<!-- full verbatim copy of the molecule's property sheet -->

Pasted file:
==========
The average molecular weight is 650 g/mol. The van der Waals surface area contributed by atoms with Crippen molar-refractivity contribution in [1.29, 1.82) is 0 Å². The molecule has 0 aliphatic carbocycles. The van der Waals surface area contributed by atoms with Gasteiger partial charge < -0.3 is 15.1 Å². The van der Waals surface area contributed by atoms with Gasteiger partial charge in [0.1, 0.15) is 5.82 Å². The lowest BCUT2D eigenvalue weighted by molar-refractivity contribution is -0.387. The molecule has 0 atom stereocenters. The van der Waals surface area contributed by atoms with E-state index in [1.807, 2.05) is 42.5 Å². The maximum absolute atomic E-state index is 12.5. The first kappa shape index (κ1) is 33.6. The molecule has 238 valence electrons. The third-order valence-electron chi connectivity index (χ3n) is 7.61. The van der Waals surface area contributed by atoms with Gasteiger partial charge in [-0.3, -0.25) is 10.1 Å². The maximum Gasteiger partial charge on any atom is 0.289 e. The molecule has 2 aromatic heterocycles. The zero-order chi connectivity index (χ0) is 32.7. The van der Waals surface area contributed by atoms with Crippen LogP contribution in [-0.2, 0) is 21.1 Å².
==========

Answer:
The average molecular weight is 650 g/mol. The van der Waals surface area contributed by atoms with Crippen molar-refractivity contribution in [1.29, 1.82) is 0 Å². The molecule has 0 aliphatic carbocycles. The van der Waals surface area contributed by atoms with Gasteiger partial charge < -0.3 is 15.1 Å². The van der Waals surface area contributed by atoms with Gasteiger partial charge in [0.1, 0.15) is 5.82 Å². The lowest BCUT2D eigenvalue weighted by molar-refractivity contribution is -0.387. The molecule has 0 atom stereocenters. The van der Waals surface area contributed by atoms with E-state index in [1.807, 2.05) is 42.5 Å². The maximum absolute atomic E-state index is 12.5. The first kappa shape index (κ1) is 33.6. The molecule has 238 valence electrons. The third-order valence-electron chi connectivity index (χ3n) is 7.61. The van der Waals surface area contributed by atoms with Gasteiger partial charge in [-0.3, -0.25) is 10.1 Å². The maximum Gasteiger partial charge on any atom is 0.289 e. The molecule has 2 aromatic heterocycles. The zero-order chi connectivity index (χ0) is 32.7. The van der Waals surface area contributed by atoms with Crippen LogP contribution in [-0.2, 0) is 21.1 Å².